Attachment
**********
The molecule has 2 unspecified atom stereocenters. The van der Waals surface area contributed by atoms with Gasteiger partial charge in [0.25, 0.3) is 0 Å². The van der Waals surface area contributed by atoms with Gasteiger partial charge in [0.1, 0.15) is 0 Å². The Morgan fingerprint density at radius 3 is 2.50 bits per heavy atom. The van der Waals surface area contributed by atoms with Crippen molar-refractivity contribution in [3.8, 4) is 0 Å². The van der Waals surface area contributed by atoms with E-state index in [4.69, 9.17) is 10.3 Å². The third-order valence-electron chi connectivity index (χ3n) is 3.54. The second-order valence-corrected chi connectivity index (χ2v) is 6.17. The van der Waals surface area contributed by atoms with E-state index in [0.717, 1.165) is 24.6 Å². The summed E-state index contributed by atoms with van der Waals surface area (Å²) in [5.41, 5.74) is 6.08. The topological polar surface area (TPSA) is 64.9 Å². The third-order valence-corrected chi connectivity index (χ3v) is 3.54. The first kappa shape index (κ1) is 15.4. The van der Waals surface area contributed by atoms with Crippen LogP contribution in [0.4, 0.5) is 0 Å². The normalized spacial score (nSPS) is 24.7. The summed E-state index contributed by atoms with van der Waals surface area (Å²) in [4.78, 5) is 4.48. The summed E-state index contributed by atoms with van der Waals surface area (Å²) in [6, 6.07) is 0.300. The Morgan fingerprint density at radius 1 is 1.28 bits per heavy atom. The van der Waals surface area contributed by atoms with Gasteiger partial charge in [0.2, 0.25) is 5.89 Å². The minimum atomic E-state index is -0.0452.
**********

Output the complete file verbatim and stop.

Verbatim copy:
The molecule has 2 unspecified atom stereocenters. The van der Waals surface area contributed by atoms with Gasteiger partial charge in [0.25, 0.3) is 0 Å². The van der Waals surface area contributed by atoms with Gasteiger partial charge in [0.1, 0.15) is 0 Å². The Morgan fingerprint density at radius 3 is 2.50 bits per heavy atom. The van der Waals surface area contributed by atoms with Crippen molar-refractivity contribution in [3.8, 4) is 0 Å². The van der Waals surface area contributed by atoms with E-state index in [4.69, 9.17) is 10.3 Å². The third-order valence-electron chi connectivity index (χ3n) is 3.54. The second-order valence-corrected chi connectivity index (χ2v) is 6.17. The van der Waals surface area contributed by atoms with E-state index in [0.717, 1.165) is 24.6 Å². The summed E-state index contributed by atoms with van der Waals surface area (Å²) in [5.41, 5.74) is 6.08. The topological polar surface area (TPSA) is 64.9 Å². The third-order valence-corrected chi connectivity index (χ3v) is 3.54. The first kappa shape index (κ1) is 15.4. The van der Waals surface area contributed by atoms with Crippen LogP contribution in [0.4, 0.5) is 0 Å². The normalized spacial score (nSPS) is 24.7. The summed E-state index contributed by atoms with van der Waals surface area (Å²) in [4.78, 5) is 4.48. The summed E-state index contributed by atoms with van der Waals surface area (Å²) in [6, 6.07) is 0.300. The Morgan fingerprint density at radius 1 is 1.28 bits per heavy atom. The van der Waals surface area contributed by atoms with Gasteiger partial charge in [0.2, 0.25) is 5.89 Å². The minimum atomic E-state index is -0.0452.